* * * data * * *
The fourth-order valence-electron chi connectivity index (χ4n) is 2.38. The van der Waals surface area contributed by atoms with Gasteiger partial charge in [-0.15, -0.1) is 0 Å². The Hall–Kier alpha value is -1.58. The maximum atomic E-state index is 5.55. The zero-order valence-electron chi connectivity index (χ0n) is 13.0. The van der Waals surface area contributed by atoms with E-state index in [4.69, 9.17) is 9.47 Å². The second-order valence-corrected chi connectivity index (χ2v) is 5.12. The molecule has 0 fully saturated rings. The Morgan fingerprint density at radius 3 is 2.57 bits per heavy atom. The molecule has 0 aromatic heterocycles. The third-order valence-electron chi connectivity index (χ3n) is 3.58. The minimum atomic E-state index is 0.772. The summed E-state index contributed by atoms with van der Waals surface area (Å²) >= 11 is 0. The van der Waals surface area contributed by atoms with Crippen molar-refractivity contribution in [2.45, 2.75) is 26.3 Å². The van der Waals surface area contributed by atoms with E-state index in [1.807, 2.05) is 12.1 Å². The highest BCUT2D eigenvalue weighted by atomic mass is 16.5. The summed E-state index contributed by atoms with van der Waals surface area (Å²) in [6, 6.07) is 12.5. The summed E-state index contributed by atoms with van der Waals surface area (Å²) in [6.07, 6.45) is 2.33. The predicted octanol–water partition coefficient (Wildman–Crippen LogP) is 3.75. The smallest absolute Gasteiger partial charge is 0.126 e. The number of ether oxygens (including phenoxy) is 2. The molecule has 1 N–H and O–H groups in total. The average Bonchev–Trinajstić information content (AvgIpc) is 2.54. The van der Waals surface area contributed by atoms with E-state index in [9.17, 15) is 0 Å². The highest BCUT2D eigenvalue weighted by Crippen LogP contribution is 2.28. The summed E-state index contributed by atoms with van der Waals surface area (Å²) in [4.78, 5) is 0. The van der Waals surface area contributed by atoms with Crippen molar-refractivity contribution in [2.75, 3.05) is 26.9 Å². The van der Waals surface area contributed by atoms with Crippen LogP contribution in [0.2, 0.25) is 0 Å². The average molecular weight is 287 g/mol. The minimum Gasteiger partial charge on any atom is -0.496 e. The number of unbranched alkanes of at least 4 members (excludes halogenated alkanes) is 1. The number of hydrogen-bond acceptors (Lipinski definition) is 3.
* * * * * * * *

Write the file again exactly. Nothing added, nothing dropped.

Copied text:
The fourth-order valence-electron chi connectivity index (χ4n) is 2.38. The van der Waals surface area contributed by atoms with Gasteiger partial charge in [-0.15, -0.1) is 0 Å². The Hall–Kier alpha value is -1.58. The maximum atomic E-state index is 5.55. The zero-order valence-electron chi connectivity index (χ0n) is 13.0. The van der Waals surface area contributed by atoms with E-state index in [4.69, 9.17) is 9.47 Å². The second-order valence-corrected chi connectivity index (χ2v) is 5.12. The molecule has 0 fully saturated rings. The Morgan fingerprint density at radius 3 is 2.57 bits per heavy atom. The molecule has 0 aromatic heterocycles. The third-order valence-electron chi connectivity index (χ3n) is 3.58. The minimum atomic E-state index is 0.772. The summed E-state index contributed by atoms with van der Waals surface area (Å²) >= 11 is 0. The van der Waals surface area contributed by atoms with Crippen molar-refractivity contribution in [2.45, 2.75) is 26.3 Å². The van der Waals surface area contributed by atoms with E-state index in [1.807, 2.05) is 12.1 Å². The highest BCUT2D eigenvalue weighted by atomic mass is 16.5. The summed E-state index contributed by atoms with van der Waals surface area (Å²) in [6, 6.07) is 12.5. The summed E-state index contributed by atoms with van der Waals surface area (Å²) in [6.07, 6.45) is 2.33. The predicted octanol–water partition coefficient (Wildman–Crippen LogP) is 3.75. The smallest absolute Gasteiger partial charge is 0.126 e. The number of ether oxygens (including phenoxy) is 2. The molecule has 1 N–H and O–H groups in total. The average Bonchev–Trinajstić information content (AvgIpc) is 2.54. The van der Waals surface area contributed by atoms with E-state index in [9.17, 15) is 0 Å². The highest BCUT2D eigenvalue weighted by Crippen LogP contribution is 2.28. The summed E-state index contributed by atoms with van der Waals surface area (Å²) in [4.78, 5) is 0. The van der Waals surface area contributed by atoms with Crippen molar-refractivity contribution in [2.75, 3.05) is 26.9 Å². The van der Waals surface area contributed by atoms with Crippen LogP contribution in [0.2, 0.25) is 0 Å². The average molecular weight is 287 g/mol. The minimum Gasteiger partial charge on any atom is -0.496 e. The number of unbranched alkanes of at least 4 members (excludes halogenated alkanes) is 1. The number of hydrogen-bond acceptors (Lipinski definition) is 3.